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What are the Potential Risks and Benefits Associated with Consumption of Salmon Skin?

At WHFoods, we recommend that you remove skin of salmon prior to cooking, unless you have a high level of confidence in the quality of the fish, including a reason to suspect low risk of contaminants. Because we get a good number of questions about the risks and benefits of the skin, we researched and drafted this article to provide you with more in-depth information.

Fat in Salmon

Studies show a widely varying amount of total fat in salmon. This diversity in the amount of fat makes sense to us. The life cycle of salmon is complicated, and it would not make sense for these fish to contain the same amount of fat across all stages in their lives. For example, the total amount of fat in many species of salmon appears to peak just as they leave the ocean and begin their return to fresh water. This "peak fat" moment in their life cycle makes sense because their return to fresh water requires a lot of energy expenditure on their part, and fat deposits provide an efficient way to store potential energy. The fat content is also known to vary from species to species and from ocean to ocean.

The fat content of salmon skin is roughly double the fat content of salmon muscle. That said, the fat content of salmon muscle is also relatively high. In a 3-4 ounce serving size for salmon (our website example uses 4 ounces cooked and skinless salmon), we have never seen less than approximately 4-5 grams of total fat. While all of us would have room for that amount of fat in our daily meal plan, it is still a higher level than the amount of total fat found in 4 ounces of cooked cod, scallops, shrimp, or tuna. If we include skin in this 4-ounce serving of cooked salmon, the total fat content definitely increases. A high-side estimate here would be about 14-15 grams of total fat in a 4-ounce serving of cooked salmon that included the skin. A low-side estimate would be closer to 7-8 grams. So as you can see, there is a good bit of variability here. And since this variability depends on salmon species, salmon age, ocean location, and other factors, it can be difficult to pinpoint the exact amount of total fat that you are getting from inclusion of the salmon skin. There can also be differences in the amount of skin that actually remains when salmon is fileted to become "skinless." At a minimum, we believe that you are likely to be increasing the total fat content by at least 3 grams when you include the skin in a 4-ounce serving of cooked salmon. But you might also be increasing it by 10 grams or more depending on the exact circumstances.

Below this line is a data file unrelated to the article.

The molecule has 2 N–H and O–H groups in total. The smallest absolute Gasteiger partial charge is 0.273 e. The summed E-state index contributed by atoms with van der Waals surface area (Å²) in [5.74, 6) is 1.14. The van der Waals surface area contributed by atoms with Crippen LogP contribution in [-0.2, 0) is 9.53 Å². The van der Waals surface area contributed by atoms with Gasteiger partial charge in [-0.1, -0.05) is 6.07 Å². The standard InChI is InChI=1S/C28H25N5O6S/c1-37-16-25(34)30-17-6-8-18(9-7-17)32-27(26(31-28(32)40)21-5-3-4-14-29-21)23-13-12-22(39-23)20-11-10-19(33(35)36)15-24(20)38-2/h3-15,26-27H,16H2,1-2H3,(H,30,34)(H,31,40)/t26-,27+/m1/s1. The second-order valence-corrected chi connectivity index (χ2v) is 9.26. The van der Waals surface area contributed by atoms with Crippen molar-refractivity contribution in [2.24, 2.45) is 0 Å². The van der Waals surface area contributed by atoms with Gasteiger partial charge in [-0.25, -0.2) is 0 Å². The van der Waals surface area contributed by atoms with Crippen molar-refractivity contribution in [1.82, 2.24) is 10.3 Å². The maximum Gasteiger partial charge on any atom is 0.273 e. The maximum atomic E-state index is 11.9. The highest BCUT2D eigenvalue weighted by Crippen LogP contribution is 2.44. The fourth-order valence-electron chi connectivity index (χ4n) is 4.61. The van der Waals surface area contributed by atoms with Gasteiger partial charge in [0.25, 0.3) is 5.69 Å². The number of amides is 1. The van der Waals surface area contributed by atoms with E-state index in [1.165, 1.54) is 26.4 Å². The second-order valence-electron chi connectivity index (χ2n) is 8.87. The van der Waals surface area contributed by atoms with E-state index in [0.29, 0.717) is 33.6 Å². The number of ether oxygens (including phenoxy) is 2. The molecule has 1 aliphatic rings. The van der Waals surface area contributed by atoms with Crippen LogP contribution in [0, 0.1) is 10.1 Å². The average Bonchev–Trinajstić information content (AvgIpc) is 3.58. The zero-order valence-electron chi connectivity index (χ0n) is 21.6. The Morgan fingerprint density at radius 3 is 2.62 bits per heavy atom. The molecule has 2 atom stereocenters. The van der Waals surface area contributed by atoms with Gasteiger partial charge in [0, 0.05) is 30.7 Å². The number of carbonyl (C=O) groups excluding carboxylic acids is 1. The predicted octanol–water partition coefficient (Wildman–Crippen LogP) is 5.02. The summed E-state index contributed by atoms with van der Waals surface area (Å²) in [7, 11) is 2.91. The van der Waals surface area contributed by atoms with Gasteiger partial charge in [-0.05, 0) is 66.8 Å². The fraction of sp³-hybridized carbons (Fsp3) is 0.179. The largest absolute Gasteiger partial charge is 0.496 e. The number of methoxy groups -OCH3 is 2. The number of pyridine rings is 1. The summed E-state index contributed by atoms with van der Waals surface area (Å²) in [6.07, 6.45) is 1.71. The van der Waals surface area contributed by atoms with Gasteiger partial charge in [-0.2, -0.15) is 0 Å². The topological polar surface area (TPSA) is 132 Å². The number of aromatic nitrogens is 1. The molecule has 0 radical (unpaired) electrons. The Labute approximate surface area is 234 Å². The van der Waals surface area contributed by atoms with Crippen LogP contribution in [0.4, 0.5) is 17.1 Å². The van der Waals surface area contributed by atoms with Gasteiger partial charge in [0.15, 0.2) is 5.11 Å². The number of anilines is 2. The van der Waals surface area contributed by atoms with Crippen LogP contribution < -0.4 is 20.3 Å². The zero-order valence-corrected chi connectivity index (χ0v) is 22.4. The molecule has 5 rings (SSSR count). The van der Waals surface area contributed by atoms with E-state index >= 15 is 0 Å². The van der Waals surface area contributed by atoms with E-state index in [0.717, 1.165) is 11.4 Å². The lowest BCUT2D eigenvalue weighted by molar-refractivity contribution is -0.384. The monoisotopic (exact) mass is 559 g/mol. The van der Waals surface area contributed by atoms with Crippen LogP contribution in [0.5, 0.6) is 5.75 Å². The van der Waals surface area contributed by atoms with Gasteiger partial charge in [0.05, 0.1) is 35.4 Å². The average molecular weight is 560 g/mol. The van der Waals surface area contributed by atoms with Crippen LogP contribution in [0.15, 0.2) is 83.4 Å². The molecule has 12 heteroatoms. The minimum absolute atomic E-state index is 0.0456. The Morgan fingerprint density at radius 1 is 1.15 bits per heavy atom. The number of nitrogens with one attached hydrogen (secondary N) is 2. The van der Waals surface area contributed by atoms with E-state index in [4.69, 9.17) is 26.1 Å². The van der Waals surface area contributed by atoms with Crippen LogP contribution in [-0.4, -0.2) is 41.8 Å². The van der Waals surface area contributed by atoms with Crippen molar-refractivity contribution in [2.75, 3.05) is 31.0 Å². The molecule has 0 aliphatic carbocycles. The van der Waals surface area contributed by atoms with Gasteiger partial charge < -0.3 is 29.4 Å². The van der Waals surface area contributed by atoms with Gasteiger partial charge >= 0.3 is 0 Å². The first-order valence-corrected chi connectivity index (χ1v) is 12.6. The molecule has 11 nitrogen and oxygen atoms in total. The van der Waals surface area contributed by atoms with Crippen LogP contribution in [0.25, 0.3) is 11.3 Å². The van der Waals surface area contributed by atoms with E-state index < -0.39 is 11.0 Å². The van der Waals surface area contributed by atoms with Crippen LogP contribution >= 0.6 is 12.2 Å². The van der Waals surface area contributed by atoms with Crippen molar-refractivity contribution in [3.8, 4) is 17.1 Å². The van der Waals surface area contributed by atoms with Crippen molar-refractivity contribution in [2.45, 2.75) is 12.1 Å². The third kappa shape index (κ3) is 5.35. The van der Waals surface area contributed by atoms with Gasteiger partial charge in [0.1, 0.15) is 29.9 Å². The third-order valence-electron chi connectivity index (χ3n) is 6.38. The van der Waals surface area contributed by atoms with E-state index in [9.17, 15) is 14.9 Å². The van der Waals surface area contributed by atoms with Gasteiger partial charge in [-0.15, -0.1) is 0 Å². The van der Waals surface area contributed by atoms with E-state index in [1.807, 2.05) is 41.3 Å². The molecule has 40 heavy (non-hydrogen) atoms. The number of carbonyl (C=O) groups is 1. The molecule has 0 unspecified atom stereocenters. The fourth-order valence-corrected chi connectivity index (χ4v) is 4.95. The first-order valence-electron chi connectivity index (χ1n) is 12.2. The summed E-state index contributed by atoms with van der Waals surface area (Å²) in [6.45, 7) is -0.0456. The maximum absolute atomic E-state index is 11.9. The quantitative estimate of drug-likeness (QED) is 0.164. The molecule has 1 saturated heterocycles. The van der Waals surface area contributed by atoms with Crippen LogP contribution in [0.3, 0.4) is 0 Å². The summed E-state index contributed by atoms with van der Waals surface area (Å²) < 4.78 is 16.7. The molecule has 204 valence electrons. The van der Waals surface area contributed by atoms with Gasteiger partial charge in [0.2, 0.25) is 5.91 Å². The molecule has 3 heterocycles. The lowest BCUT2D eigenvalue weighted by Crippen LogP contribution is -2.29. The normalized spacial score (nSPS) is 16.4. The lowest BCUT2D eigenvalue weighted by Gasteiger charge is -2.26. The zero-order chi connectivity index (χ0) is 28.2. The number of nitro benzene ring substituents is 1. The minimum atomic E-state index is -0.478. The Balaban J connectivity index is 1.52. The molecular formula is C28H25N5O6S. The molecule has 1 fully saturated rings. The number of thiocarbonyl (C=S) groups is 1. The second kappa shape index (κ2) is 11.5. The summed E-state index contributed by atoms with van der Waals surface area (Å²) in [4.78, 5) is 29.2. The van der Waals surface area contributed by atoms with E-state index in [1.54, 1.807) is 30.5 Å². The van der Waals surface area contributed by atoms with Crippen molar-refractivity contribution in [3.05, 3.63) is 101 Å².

Nutritional Benefits of Salmon Skin

As most people are aware, fatty fish can be an unusually concentrated source of specific omega-3 fats, including DHA (docosahexaenoic acid). Our 4-ounce website serving of cooked wild coho, for example, provides 750 milligrams of DHA. It also provides 1.32 grams of total omega-3s. If skin were left on this same 4-ounce serving of salmon, both its DHA content and its total omega-3 content might be doubled. So you can easily see the potential omega-3 benefits that might be possible with inclusion of the skin.

Virtually all foods contain at least some small amount of protein. Within this protein category are smaller protein components called peptides. The peptides found in salmon skin have been of growing interest to researchers because of their potential health benefits. Most of the studies to date have been conducted on animals only. Still, study results have been fairly consistent that reflect that the unique peptides found in the skin of salmon may:

  • inhibit the activity of angiotensin I-converting enzyme (ACE) and by so doing lower risk of high blood pressure
  • decrease inflammation by preventing release of pro-inflammatory messaging molecules
  • decrease risk of type 2 diabetes by decreasing both inflammation and oxidative stress

Also present in salmon skin are unique forms of carotenoids, including meso-zeaxanthin. We know that this particular carotenoid plays a unique role in the central portion of the macula in the human eye. (The macula is itself positioned in the central portion of the retina at the back of the eye.) Researchers are not yet certain about the level of meso-zeaxanthin found in salmon skin and the level found in salmon muscle (or in other fish or plant foods). But salmon skin may turn out to be a uniquely concentrated source of this carotenoid nutrient.

In short, the list of potentially helpful nutrients in salmon skin is an impressive one, and if salmon skin could be consumed without increased risk of exposure to contaminants, it would usually make sense to do so from a strictly nutritional perspective.

Potential Contaminants in Salmon Skin

Unfortunately, however, we also know that for many salmon species in many life circumstances, the skin can be a special source of contaminants. We've seen one study, for example, that examined levels of contaminants in salmon skin including: mercury (a heavy metal); α-chlordane (a pesticide); hexachlorobenzene (a chemical manufacturing by-product), mirex (an insecticide); octachlorosytrene (another chemical manufacturing by-product); polychlorinated biphenyls (PCBs) (chemicals with a wide variety of industrial uses, now largely banned worldwide); and dichlorodiphenyltrichloroethane, also known as DDT (an insecticide long banned for use within the U.S. but not banned worldwide).